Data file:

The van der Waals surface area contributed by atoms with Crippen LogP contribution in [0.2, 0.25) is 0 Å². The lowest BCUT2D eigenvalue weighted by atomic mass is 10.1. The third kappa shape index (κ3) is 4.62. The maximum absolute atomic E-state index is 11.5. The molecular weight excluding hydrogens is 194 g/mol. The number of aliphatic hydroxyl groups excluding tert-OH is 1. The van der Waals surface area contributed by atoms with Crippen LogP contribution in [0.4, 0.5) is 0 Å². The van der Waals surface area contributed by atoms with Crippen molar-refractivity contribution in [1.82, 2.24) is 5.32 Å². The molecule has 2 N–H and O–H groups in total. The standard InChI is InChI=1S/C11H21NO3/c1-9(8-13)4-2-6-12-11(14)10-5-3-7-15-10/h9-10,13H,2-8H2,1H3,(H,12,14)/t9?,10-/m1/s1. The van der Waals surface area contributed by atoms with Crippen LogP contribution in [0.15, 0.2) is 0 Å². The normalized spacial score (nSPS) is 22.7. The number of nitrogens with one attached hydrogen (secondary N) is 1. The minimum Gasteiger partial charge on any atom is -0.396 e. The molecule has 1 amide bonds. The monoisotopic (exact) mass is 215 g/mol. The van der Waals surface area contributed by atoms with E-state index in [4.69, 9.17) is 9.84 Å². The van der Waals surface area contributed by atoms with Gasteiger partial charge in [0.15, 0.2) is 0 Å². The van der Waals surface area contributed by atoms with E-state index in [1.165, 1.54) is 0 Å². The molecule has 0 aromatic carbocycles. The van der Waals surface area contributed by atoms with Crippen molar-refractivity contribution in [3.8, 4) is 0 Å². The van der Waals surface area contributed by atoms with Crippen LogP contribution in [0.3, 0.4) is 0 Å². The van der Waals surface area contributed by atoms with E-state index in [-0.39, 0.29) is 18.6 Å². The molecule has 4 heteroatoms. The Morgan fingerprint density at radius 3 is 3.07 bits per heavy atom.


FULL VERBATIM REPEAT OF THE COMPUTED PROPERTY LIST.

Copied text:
The van der Waals surface area contributed by atoms with Crippen LogP contribution in [0.2, 0.25) is 0 Å². The lowest BCUT2D eigenvalue weighted by atomic mass is 10.1. The third kappa shape index (κ3) is 4.62. The maximum absolute atomic E-state index is 11.5. The molecular weight excluding hydrogens is 194 g/mol. The number of aliphatic hydroxyl groups excluding tert-OH is 1. The van der Waals surface area contributed by atoms with Crippen LogP contribution in [0.4, 0.5) is 0 Å². The van der Waals surface area contributed by atoms with Crippen molar-refractivity contribution in [1.82, 2.24) is 5.32 Å². The molecule has 2 N–H and O–H groups in total. The standard InChI is InChI=1S/C11H21NO3/c1-9(8-13)4-2-6-12-11(14)10-5-3-7-15-10/h9-10,13H,2-8H2,1H3,(H,12,14)/t9?,10-/m1/s1. The van der Waals surface area contributed by atoms with Crippen LogP contribution in [0.15, 0.2) is 0 Å². The normalized spacial score (nSPS) is 22.7. The number of nitrogens with one attached hydrogen (secondary N) is 1. The minimum Gasteiger partial charge on any atom is -0.396 e. The molecule has 1 amide bonds. The monoisotopic (exact) mass is 215 g/mol. The van der Waals surface area contributed by atoms with E-state index in [4.69, 9.17) is 9.84 Å². The van der Waals surface area contributed by atoms with Gasteiger partial charge in [0.15, 0.2) is 0 Å². The van der Waals surface area contributed by atoms with E-state index in [1.165, 1.54) is 0 Å². The molecule has 0 aromatic carbocycles. The van der Waals surface area contributed by atoms with Crippen molar-refractivity contribution in [3.8, 4) is 0 Å². The van der Waals surface area contributed by atoms with Crippen LogP contribution in [0.3, 0.4) is 0 Å². The van der Waals surface area contributed by atoms with E-state index in [-0.39, 0.29) is 18.6 Å². The molecule has 4 heteroatoms. The Morgan fingerprint density at radius 3 is 3.07 bits per heavy atom.